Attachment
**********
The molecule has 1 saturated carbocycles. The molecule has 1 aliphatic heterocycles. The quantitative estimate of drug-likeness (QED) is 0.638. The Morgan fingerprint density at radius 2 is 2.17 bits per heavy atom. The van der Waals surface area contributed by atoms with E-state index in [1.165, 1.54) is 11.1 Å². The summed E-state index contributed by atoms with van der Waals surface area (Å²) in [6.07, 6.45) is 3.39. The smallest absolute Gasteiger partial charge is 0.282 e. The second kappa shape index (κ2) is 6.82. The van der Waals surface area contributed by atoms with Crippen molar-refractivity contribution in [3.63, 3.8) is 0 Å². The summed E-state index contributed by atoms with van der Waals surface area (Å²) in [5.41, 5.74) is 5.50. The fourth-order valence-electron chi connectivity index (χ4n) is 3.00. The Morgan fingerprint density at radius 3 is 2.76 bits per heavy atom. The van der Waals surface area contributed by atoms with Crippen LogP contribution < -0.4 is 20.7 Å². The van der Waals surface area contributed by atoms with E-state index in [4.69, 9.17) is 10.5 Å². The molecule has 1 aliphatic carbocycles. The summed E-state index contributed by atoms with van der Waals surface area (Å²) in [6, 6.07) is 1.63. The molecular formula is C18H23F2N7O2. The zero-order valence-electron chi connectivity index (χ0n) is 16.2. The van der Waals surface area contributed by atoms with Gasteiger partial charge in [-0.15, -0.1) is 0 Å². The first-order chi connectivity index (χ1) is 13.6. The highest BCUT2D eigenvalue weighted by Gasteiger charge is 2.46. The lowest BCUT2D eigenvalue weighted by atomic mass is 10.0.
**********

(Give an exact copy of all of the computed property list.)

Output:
The molecule has 1 saturated carbocycles. The molecule has 1 aliphatic heterocycles. The quantitative estimate of drug-likeness (QED) is 0.638. The Morgan fingerprint density at radius 2 is 2.17 bits per heavy atom. The van der Waals surface area contributed by atoms with E-state index in [1.165, 1.54) is 11.1 Å². The summed E-state index contributed by atoms with van der Waals surface area (Å²) in [6.07, 6.45) is 3.39. The smallest absolute Gasteiger partial charge is 0.282 e. The second kappa shape index (κ2) is 6.82. The van der Waals surface area contributed by atoms with Crippen molar-refractivity contribution in [3.63, 3.8) is 0 Å². The summed E-state index contributed by atoms with van der Waals surface area (Å²) in [5.41, 5.74) is 5.50. The fourth-order valence-electron chi connectivity index (χ4n) is 3.00. The Morgan fingerprint density at radius 3 is 2.76 bits per heavy atom. The van der Waals surface area contributed by atoms with Crippen LogP contribution < -0.4 is 20.7 Å². The van der Waals surface area contributed by atoms with E-state index in [4.69, 9.17) is 10.5 Å². The molecule has 1 aliphatic carbocycles. The summed E-state index contributed by atoms with van der Waals surface area (Å²) in [6, 6.07) is 1.63. The molecular formula is C18H23F2N7O2. The zero-order valence-electron chi connectivity index (χ0n) is 16.2. The van der Waals surface area contributed by atoms with Gasteiger partial charge in [-0.15, -0.1) is 0 Å². The first-order chi connectivity index (χ1) is 13.6. The highest BCUT2D eigenvalue weighted by Gasteiger charge is 2.46. The lowest BCUT2D eigenvalue weighted by atomic mass is 10.0.